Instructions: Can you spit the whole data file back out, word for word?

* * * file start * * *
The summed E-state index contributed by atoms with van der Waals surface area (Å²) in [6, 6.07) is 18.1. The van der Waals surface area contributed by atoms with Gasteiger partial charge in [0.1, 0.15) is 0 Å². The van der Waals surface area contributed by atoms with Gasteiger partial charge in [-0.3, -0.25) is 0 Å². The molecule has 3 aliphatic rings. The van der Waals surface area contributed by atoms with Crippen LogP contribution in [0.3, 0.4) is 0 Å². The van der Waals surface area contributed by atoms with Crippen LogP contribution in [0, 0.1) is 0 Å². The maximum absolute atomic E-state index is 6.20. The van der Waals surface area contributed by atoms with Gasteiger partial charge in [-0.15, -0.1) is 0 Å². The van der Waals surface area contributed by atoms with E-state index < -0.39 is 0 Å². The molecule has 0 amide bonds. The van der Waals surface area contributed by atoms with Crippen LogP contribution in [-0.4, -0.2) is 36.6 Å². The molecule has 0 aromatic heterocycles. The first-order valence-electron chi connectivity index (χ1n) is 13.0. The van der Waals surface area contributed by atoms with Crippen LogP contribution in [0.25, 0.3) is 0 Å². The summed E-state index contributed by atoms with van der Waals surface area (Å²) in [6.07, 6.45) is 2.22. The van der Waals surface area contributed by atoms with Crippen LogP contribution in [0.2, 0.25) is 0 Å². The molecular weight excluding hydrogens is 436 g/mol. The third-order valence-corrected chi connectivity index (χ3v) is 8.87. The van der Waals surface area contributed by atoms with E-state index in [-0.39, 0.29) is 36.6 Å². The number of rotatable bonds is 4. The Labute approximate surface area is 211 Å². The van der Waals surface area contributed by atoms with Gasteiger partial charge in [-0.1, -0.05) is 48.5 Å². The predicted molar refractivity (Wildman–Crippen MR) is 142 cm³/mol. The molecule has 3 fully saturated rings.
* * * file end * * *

The summed E-state index contributed by atoms with van der Waals surface area (Å²) in [6, 6.07) is 18.1. The van der Waals surface area contributed by atoms with Gasteiger partial charge in [0.1, 0.15) is 0 Å². The van der Waals surface area contributed by atoms with Gasteiger partial charge in [-0.3, -0.25) is 0 Å². The molecule has 3 aliphatic rings. The van der Waals surface area contributed by atoms with Crippen LogP contribution in [0.3, 0.4) is 0 Å². The van der Waals surface area contributed by atoms with Crippen LogP contribution in [0, 0.1) is 0 Å². The maximum absolute atomic E-state index is 6.20. The van der Waals surface area contributed by atoms with Gasteiger partial charge in [-0.15, -0.1) is 0 Å². The van der Waals surface area contributed by atoms with E-state index < -0.39 is 0 Å². The molecule has 0 amide bonds. The van der Waals surface area contributed by atoms with Crippen LogP contribution in [-0.4, -0.2) is 36.6 Å². The molecule has 0 aromatic heterocycles. The first-order valence-electron chi connectivity index (χ1n) is 13.0. The van der Waals surface area contributed by atoms with Crippen LogP contribution in [0.25, 0.3) is 0 Å². The summed E-state index contributed by atoms with van der Waals surface area (Å²) in [6.07, 6.45) is 2.22. The van der Waals surface area contributed by atoms with Crippen LogP contribution in [0.2, 0.25) is 0 Å². The molecular weight excluding hydrogens is 436 g/mol. The third-order valence-corrected chi connectivity index (χ3v) is 8.87. The van der Waals surface area contributed by atoms with E-state index in [-0.39, 0.29) is 36.6 Å². The number of rotatable bonds is 4. The Labute approximate surface area is 211 Å². The van der Waals surface area contributed by atoms with Gasteiger partial charge in [-0.1, -0.05) is 48.5 Å². The predicted molar refractivity (Wildman–Crippen MR) is 142 cm³/mol. The molecule has 3 fully saturated rings.